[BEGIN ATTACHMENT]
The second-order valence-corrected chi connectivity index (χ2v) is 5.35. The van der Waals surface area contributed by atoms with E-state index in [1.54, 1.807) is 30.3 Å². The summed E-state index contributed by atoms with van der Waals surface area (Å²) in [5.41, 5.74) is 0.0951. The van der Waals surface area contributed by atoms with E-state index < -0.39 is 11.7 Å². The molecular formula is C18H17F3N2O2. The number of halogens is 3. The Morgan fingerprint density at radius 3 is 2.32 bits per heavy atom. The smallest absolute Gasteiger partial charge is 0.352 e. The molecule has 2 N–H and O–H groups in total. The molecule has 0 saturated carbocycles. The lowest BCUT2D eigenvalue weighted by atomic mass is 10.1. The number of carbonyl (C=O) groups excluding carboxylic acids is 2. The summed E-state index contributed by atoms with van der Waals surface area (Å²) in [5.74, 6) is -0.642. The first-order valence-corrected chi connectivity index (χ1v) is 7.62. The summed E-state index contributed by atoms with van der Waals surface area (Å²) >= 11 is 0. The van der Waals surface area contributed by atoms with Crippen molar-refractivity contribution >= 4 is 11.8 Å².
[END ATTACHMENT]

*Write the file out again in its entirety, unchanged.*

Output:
The second-order valence-corrected chi connectivity index (χ2v) is 5.35. The van der Waals surface area contributed by atoms with E-state index in [1.54, 1.807) is 30.3 Å². The summed E-state index contributed by atoms with van der Waals surface area (Å²) in [5.41, 5.74) is 0.0951. The van der Waals surface area contributed by atoms with E-state index < -0.39 is 11.7 Å². The molecular formula is C18H17F3N2O2. The number of halogens is 3. The Morgan fingerprint density at radius 3 is 2.32 bits per heavy atom. The smallest absolute Gasteiger partial charge is 0.352 e. The molecule has 2 N–H and O–H groups in total. The molecule has 0 saturated carbocycles. The lowest BCUT2D eigenvalue weighted by atomic mass is 10.1. The number of carbonyl (C=O) groups excluding carboxylic acids is 2. The summed E-state index contributed by atoms with van der Waals surface area (Å²) in [5.74, 6) is -0.642. The first-order valence-corrected chi connectivity index (χ1v) is 7.62. The summed E-state index contributed by atoms with van der Waals surface area (Å²) >= 11 is 0. The van der Waals surface area contributed by atoms with Crippen molar-refractivity contribution >= 4 is 11.8 Å².